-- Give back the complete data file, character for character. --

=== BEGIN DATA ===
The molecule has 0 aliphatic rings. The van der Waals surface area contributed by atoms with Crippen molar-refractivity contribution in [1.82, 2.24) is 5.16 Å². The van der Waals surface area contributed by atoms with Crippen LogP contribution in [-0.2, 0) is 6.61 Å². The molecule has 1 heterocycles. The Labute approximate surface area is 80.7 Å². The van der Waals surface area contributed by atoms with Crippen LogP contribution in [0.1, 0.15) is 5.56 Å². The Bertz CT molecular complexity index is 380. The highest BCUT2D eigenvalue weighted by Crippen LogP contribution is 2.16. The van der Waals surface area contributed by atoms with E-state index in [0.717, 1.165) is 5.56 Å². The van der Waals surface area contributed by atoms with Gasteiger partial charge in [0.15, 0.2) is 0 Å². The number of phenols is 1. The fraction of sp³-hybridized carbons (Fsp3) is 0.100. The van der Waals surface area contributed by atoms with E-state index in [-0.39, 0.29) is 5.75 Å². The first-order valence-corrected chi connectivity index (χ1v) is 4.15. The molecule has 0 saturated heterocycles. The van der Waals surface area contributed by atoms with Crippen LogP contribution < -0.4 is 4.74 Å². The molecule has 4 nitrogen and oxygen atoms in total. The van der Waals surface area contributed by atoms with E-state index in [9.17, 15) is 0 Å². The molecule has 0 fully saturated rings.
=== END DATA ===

The molecule has 0 aliphatic rings. The van der Waals surface area contributed by atoms with Crippen molar-refractivity contribution in [1.82, 2.24) is 5.16 Å². The van der Waals surface area contributed by atoms with Crippen LogP contribution in [-0.2, 0) is 6.61 Å². The molecule has 1 heterocycles. The Labute approximate surface area is 80.7 Å². The van der Waals surface area contributed by atoms with Crippen LogP contribution in [0.1, 0.15) is 5.56 Å². The Bertz CT molecular complexity index is 380. The highest BCUT2D eigenvalue weighted by Crippen LogP contribution is 2.16. The van der Waals surface area contributed by atoms with E-state index in [0.717, 1.165) is 5.56 Å². The van der Waals surface area contributed by atoms with Gasteiger partial charge in [0.15, 0.2) is 0 Å². The number of phenols is 1. The fraction of sp³-hybridized carbons (Fsp3) is 0.100. The van der Waals surface area contributed by atoms with E-state index in [-0.39, 0.29) is 5.75 Å². The first-order valence-corrected chi connectivity index (χ1v) is 4.15. The molecule has 0 saturated heterocycles. The van der Waals surface area contributed by atoms with Crippen LogP contribution < -0.4 is 4.74 Å². The molecule has 4 nitrogen and oxygen atoms in total. The van der Waals surface area contributed by atoms with E-state index in [9.17, 15) is 0 Å². The molecule has 0 fully saturated rings.